Tuesday, October 21, 2008

BREVITAS

OUTLYING PRECINCTS

Craig Crawford, CQ -
13 battleground states have already received 3.4 million new registrations as of Oct. 14, compared to 1.8 million new registrations in 2004. To see how this could improve Barack Obama's chances, consider Gallup's alternative surveys for a traditional turnout versus the expanded turnout that appears to be developing. Turnout of likely voters who look like those who made it to the ballot box four years ago yields a five-point lead for Obama over Republican John McCain, according to Gallup. But when Gallup models an expanded electorate comprised of more new voters and increased numbers of those who have not showed up in the past, Obama jumps to a nine-point lead.

ECO CLIPS

Daily Green
- Perhaps the ultimate "alternative to the alternative," the LED (light-emitting diode) light bulb may well dethrone the compact fluorescent as king of the green lighting choices. But it has a way to go yet in terms of both affordability and brightness. LEDs have been used widely for decades in other applications -- forming the numbers on digital clocks, lighting up watches and cell phones and, when used in clusters, illuminating traffic lights and forming the images on large outdoor television screens. Until recently LED lighting has been impractical to use for most other everyday applications because it is built around costly semiconductor technology. But the price of semiconductor materials has dropped in recent years, opening the door for some exciting changes in energy-efficient, green friendly lighting options. . .

Proponents say LEDs can last some 60 times longer than incandescents and 10 times longer than CFLs. And unlike incandescents, which generate a lot of waste heat, LEDs don't get especially hot and use a much higher percentage of electricity for directly generating light. But as with early CFLs, LED bulbs are not known for their brightness. According to a January 2008 article in Science Daily, "Because of their structure and material, much of the light in standard LEDs becomes trapped, reducing the brightness of the light and making them unsuitable as the main lighting source in the home."

HEALTH & SCIENCE

LA Times
- After falling for more than a decade, the U.S. suicide rate has climbed steadily since 1999, driven by an alarming increase among middle-age adults, researchers said. A new six-year analysis in the American Journal of Preventive Medicine found that the U.S. suicide rate rose to 11 per 100,000 people in 2005, from 10.5 per 100,000 in 1999, an increase of just under 5%. The report found that virtually all of the increase was attributable to a nearly 16% jump in suicides among people ages 40 to 64, a group not commonly seen as high-risk. The rate for that age group rose to 15.6 per 100,000 in 2005, from 13.5 per 100,000 in 1999. Susan P. Baker, an epidemiologist at Johns Hopkins University Bloomberg School of Public Health and an author of the study, said she was baffled by the findings. Sociological studies have found that middle age is generally a time of relative security and emotional well-being, she said. . . One possibility, she said, is that the increase in suicides might be tied to a concurrent increase in abuse of prescription pain pills, such as OxyContin. Studies have shown that people who abuse drugs are at greater risk for suicide, she noted. Another possible explanation, she said, was the drop in hormone replacement therapy after it was linked to health risks in 2002. Women who gave up the drugs or decided not to take them might have been more susceptible to depression and potentially suicide, she said. In the current study, researchers found little or no change in the suicide rates for three other age groups: 10 to 19, 20 to 29, and over 65.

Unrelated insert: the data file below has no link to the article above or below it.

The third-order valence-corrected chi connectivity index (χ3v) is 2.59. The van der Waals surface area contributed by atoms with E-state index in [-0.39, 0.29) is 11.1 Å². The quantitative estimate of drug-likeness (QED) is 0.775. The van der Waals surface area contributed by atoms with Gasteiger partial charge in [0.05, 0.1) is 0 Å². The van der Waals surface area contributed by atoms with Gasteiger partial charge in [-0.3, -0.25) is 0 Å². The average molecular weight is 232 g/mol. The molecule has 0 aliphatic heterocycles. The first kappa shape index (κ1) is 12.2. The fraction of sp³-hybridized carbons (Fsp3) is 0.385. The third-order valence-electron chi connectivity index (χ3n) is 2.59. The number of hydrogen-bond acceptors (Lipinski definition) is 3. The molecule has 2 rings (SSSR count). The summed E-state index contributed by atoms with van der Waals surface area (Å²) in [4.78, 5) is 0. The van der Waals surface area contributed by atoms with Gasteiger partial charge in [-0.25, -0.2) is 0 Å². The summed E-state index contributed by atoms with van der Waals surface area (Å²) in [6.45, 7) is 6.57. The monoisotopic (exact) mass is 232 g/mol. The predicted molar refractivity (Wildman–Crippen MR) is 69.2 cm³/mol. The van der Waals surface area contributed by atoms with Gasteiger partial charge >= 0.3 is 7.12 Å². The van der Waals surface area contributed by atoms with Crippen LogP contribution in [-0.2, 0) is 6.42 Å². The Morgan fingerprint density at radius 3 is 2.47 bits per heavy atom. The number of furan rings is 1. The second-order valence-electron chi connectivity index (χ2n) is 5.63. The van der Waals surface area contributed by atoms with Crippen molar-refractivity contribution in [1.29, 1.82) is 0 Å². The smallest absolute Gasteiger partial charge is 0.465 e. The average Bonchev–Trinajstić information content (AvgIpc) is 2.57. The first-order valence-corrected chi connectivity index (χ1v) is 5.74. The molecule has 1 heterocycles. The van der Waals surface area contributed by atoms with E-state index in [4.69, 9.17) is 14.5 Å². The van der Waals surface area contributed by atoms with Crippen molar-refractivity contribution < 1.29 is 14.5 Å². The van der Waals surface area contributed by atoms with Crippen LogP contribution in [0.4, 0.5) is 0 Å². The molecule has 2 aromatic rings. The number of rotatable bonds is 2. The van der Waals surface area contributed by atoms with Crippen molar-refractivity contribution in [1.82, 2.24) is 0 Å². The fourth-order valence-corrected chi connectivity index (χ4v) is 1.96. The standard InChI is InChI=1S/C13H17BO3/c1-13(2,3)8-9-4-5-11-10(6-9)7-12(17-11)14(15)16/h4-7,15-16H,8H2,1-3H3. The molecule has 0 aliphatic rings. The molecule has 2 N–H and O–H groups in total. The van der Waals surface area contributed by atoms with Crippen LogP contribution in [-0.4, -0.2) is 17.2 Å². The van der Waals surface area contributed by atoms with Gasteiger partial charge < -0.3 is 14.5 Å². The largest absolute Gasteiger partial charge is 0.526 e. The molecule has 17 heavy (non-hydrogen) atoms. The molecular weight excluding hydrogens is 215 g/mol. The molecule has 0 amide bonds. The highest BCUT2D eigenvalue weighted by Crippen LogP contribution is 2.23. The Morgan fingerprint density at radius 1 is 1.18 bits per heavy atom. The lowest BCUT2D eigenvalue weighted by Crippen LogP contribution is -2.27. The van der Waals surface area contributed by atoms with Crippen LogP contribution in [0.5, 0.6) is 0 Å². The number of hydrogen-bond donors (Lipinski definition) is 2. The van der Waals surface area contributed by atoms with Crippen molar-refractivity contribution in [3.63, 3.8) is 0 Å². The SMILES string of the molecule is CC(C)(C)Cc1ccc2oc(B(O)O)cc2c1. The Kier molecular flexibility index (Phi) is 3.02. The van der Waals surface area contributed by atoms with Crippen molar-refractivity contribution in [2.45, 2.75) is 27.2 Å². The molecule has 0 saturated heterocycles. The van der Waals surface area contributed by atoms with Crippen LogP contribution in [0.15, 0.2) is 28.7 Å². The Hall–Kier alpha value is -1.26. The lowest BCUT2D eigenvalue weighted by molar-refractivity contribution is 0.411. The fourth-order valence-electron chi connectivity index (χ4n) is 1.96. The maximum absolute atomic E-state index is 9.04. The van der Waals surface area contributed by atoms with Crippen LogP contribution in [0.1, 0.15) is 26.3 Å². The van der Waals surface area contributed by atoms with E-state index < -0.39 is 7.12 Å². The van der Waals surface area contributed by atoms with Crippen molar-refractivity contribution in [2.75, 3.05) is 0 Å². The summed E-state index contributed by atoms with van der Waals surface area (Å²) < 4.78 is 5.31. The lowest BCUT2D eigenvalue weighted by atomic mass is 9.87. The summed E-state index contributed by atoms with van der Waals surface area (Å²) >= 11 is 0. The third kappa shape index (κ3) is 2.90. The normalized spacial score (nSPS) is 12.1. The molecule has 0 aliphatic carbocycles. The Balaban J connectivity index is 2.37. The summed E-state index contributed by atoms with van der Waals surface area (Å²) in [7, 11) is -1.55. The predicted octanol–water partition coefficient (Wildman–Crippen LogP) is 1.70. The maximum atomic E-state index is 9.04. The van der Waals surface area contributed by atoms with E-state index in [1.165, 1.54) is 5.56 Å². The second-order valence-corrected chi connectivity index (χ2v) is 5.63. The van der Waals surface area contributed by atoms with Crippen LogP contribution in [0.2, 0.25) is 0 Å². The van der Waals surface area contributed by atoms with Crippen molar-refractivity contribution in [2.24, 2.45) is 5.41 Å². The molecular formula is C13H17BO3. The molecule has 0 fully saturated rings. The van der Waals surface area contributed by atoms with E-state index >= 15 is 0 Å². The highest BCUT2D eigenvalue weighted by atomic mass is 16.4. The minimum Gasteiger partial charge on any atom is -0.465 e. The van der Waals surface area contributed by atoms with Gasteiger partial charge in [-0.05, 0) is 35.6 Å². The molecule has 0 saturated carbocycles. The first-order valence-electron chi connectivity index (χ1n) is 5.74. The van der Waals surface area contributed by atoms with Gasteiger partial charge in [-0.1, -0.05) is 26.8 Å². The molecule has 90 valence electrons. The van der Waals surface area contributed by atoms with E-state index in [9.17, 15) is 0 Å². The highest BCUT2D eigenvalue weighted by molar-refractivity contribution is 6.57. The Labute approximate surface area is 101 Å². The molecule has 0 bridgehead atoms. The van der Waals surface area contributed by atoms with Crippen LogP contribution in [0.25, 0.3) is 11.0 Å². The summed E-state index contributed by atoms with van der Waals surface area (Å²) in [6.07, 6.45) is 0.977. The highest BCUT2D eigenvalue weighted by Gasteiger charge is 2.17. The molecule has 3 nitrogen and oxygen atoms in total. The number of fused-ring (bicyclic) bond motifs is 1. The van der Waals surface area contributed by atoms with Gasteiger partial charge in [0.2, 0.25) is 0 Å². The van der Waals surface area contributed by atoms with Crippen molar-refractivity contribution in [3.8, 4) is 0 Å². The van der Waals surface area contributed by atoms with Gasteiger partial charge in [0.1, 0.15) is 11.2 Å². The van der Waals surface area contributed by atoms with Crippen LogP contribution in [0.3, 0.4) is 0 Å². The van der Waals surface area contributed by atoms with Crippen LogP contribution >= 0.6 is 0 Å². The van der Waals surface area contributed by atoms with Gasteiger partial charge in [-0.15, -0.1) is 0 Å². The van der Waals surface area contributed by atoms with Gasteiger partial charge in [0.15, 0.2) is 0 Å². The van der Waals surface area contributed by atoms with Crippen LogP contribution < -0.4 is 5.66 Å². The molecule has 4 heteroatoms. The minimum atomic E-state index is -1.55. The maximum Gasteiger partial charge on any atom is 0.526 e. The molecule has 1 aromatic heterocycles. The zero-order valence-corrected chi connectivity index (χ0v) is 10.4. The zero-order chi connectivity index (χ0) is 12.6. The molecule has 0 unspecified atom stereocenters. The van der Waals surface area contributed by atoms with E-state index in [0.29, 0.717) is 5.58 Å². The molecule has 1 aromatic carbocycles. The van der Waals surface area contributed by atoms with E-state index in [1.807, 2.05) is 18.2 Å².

THE MIX

Steven Reinberg Health Day -
Blacks and Hispanics are more likely to die in U.S. emergency rooms after a trauma than white patients are, researchers report. Moreover, uninsured ER patients are more likely to die compared with insured patients, according to the study in the October issue of the Archives of Surgery. . . Compared with an insured white patient, equivalently injured black patients have 20 percent higher risk of dying, while Hispanic patients have a 51 percent increased odds of dying, Haider said.

An ACLU study
finds that LA blacks are three times more likely to be stopped by police than whites.

ARTS & CULTURE

GORE VIDAL'S SELECTED ESSAYS

FURTHERMORE . . .

Dallas News - Last week, a Collin County district judge ordered [Eric] Rush to serve 30 days in the county jail for contempt of court after violating an order prohibiting him from teaching dance lessons within 25 miles of a Plano dance studio. . . Mr. Rush's former bosses at Arthur Murray Dance Studios said the dancer violated terms of a non-compete employment agreement. By teaching near the studio, they said, Mr. Rush could undermine their "competitive advantage." Mr. Rush acknowledged he tap-danced around the law and violated the court order, but he said the 25-mile order is too restrictive. . . Attorney Anne Terwilliger said that her client, the dance studio, tried hard to avoid going to court but that Mr. Rush wasn't willing to comply with the non-compete clause. "Mr. Rush certainly reaped the benefits of having extensive training by world-renowned experts," Ms. Terwilliger said. "He violated the agreement and did not fulfill his end of the bargain. . .

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